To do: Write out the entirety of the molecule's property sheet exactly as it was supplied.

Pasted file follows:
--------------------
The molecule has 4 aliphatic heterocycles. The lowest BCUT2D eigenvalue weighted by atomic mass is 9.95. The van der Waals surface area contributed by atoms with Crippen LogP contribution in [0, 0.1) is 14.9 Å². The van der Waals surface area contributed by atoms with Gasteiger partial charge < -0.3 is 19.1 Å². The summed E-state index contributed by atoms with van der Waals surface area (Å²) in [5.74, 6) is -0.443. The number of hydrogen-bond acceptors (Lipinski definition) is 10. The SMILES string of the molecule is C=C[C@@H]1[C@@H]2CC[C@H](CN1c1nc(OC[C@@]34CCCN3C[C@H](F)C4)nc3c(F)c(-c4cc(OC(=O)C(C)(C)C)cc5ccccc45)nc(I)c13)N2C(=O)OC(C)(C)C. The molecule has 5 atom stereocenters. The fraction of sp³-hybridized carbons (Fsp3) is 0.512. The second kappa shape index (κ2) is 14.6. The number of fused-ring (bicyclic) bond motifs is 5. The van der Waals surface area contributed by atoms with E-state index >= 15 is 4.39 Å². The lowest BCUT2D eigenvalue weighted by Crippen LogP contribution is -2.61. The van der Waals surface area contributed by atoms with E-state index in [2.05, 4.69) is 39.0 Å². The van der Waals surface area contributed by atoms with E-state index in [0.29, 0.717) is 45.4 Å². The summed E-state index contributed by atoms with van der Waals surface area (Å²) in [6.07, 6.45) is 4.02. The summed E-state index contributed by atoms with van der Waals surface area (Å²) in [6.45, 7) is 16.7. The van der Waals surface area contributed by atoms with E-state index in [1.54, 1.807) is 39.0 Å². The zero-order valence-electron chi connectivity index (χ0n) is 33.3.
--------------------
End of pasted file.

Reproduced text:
The molecule has 4 aliphatic heterocycles. The lowest BCUT2D eigenvalue weighted by atomic mass is 9.95. The van der Waals surface area contributed by atoms with Crippen LogP contribution in [0, 0.1) is 14.9 Å². The van der Waals surface area contributed by atoms with Gasteiger partial charge < -0.3 is 19.1 Å². The summed E-state index contributed by atoms with van der Waals surface area (Å²) in [5.74, 6) is -0.443. The number of hydrogen-bond acceptors (Lipinski definition) is 10. The SMILES string of the molecule is C=C[C@@H]1[C@@H]2CC[C@H](CN1c1nc(OC[C@@]34CCCN3C[C@H](F)C4)nc3c(F)c(-c4cc(OC(=O)C(C)(C)C)cc5ccccc45)nc(I)c13)N2C(=O)OC(C)(C)C. The molecule has 5 atom stereocenters. The fraction of sp³-hybridized carbons (Fsp3) is 0.512. The second kappa shape index (κ2) is 14.6. The number of fused-ring (bicyclic) bond motifs is 5. The van der Waals surface area contributed by atoms with E-state index >= 15 is 4.39 Å². The lowest BCUT2D eigenvalue weighted by Crippen LogP contribution is -2.61. The van der Waals surface area contributed by atoms with E-state index in [2.05, 4.69) is 39.0 Å². The van der Waals surface area contributed by atoms with E-state index in [0.29, 0.717) is 45.4 Å². The summed E-state index contributed by atoms with van der Waals surface area (Å²) in [6.07, 6.45) is 4.02. The summed E-state index contributed by atoms with van der Waals surface area (Å²) in [6.45, 7) is 16.7. The van der Waals surface area contributed by atoms with E-state index in [1.54, 1.807) is 39.0 Å². The zero-order valence-electron chi connectivity index (χ0n) is 33.3.